The Molded powder inductors feature an iron powder core material that directly mold to the copper wire. This provides an optimal solution for designs that require high frequencies and high current with low DC resistance. These inductors have high EMI performance. And the reason for that, is the copper turns that are completely surrounded by magnetic material. This controls the flux in the package, eliminating the noise, and keeping the magnetic flux from straying outside the inductor. The molded inductor series is ideal for high current, non-isolated DC/DC converters and voltage regulators. The addition of the AEC-Q200 qualification now allows these parts to be used in automotive applications such as radios, USB chargers, navigation systems and backup cameras. They can also be used for LED brake lights, LED daytime running lights, and EV charging applications, all of which are outside the passenger compartment. Pulse offers these inductors with extended operating temperature (-55 to +155°C) for Automotive Oil Pump and Engine Cooling System.
The bead inductor is a single-turn part with very low inductance for high currents. Bead inductors are suitable for converters designed for low-voltage high-current outputs operating at high switching frequencies, such as a motherboard power supply units. Pulse offers a shielded SMT bead inductors that come in coupled and integrated construction types and are ideal for multiple applications, including VRD, VRM, Graphic Card and PoL. The coupled power beads combine two (or more) inductors into one single package with magnetic coupling between them, reducing the overall footprint and enabling lower phase ripple current resulting in higher system efficiency. While the integrated power bead inductors also combine two inductors into one single package but do not allow magnetic coupling between them, offering the same circuit performance as two separate inductors while still reducing the overall footprint.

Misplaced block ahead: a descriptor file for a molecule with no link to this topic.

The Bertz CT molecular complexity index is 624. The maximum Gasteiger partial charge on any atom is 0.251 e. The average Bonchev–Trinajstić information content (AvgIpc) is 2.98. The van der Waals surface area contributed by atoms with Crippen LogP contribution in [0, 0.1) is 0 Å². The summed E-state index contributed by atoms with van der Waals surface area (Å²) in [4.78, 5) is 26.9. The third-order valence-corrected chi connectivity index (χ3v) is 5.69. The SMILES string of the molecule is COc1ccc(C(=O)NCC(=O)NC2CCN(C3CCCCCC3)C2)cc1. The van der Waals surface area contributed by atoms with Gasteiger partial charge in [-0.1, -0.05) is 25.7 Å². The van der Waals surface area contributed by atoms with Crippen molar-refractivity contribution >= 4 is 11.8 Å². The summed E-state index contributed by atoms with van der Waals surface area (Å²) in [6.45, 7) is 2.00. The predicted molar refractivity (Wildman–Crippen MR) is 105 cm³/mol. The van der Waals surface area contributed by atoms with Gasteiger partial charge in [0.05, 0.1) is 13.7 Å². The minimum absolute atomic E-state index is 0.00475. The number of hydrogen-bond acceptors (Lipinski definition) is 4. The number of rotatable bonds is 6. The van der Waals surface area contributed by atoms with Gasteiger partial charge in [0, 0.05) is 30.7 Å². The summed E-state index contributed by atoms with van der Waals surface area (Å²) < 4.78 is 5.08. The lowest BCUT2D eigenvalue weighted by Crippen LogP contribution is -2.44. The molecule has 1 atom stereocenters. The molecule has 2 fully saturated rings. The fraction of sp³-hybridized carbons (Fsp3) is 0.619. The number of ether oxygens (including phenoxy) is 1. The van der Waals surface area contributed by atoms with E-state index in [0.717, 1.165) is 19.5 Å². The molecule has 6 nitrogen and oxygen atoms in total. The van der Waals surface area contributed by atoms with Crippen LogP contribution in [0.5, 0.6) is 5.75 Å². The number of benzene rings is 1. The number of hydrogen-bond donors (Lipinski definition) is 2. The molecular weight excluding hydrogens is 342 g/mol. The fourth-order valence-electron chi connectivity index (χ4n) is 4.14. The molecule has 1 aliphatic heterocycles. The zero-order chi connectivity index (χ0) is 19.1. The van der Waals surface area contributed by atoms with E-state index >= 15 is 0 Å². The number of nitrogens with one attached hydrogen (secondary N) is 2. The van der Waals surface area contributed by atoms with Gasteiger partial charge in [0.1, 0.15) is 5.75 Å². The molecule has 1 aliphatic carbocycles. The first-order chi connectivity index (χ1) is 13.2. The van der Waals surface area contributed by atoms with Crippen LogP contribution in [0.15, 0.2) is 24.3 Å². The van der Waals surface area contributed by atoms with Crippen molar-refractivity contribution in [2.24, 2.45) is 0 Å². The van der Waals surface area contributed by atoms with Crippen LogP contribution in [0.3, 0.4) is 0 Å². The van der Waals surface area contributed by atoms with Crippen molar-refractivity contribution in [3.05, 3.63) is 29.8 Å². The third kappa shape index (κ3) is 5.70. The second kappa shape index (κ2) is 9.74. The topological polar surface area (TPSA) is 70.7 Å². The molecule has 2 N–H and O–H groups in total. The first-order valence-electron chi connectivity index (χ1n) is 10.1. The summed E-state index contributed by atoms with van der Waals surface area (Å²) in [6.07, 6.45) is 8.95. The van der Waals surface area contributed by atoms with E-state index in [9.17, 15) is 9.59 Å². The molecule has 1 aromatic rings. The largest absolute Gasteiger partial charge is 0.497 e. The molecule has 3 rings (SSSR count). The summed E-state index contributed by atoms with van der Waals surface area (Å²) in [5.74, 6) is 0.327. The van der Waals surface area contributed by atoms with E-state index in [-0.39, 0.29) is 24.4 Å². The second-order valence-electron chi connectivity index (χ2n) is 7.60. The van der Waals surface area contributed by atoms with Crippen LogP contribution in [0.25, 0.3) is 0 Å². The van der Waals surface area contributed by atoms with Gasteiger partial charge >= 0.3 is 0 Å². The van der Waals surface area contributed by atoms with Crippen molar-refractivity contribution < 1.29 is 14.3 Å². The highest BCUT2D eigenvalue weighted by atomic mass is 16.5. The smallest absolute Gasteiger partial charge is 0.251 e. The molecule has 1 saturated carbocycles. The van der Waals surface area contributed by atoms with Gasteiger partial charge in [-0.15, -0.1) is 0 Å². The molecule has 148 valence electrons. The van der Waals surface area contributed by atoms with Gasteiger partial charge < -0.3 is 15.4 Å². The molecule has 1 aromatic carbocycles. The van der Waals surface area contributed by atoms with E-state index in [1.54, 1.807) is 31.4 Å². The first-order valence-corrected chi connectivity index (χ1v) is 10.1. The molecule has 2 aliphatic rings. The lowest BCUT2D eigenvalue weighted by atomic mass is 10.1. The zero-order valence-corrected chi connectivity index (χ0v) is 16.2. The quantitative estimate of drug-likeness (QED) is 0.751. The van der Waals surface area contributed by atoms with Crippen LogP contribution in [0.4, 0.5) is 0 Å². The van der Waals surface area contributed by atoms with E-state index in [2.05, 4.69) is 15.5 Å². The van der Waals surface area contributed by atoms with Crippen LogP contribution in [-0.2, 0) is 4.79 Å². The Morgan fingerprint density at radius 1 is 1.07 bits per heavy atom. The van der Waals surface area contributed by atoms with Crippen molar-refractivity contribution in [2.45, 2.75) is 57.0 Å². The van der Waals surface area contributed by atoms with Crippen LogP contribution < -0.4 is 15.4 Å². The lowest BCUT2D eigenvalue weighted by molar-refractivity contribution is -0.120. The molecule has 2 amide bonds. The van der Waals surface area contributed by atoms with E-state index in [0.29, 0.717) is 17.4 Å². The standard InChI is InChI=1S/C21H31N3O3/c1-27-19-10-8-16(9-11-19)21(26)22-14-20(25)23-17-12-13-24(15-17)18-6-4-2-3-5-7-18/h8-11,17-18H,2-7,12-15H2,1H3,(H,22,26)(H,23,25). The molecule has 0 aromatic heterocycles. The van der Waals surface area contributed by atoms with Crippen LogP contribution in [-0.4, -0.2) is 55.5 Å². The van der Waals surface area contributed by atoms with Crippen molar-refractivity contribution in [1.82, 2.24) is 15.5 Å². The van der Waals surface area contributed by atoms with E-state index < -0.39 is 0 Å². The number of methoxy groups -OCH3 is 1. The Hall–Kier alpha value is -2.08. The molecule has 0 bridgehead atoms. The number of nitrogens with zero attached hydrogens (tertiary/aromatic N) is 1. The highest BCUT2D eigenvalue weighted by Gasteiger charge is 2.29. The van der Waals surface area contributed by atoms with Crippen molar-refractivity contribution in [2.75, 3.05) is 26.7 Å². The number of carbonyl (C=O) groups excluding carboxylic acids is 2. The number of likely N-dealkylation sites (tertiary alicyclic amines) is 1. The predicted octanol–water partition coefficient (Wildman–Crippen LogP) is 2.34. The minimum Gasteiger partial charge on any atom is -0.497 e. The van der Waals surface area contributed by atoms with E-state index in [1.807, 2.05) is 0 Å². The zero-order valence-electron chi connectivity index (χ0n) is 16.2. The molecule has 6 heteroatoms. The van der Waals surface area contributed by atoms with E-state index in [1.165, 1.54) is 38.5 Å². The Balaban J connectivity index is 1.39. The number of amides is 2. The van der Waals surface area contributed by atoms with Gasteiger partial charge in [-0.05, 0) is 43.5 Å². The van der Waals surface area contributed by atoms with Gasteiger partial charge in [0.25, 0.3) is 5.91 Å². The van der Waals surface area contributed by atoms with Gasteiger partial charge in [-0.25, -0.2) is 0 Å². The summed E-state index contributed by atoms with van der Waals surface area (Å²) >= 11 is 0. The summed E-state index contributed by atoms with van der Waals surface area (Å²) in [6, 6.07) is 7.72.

In Planar technology, a low number of turns implemented using stamped copper plates or a helical coil winding enables low inductance with a very high current carrying capability. The ultra-low DCR of this product makes it the most efficient solution available on the market today. Pulse has released a shielded ferrite core flat coil family, designed for high current and low voltage power supplies. This series is with a third mounting pad for greater stability on PCB. The flat wire in addition to the ferrite core offer an extremely low DC resistance.
After the application requirements have identified the optimum power inductor winding technology, the final step is to select the size that can provide the correct characteristics while also being geometrically suitable for the application.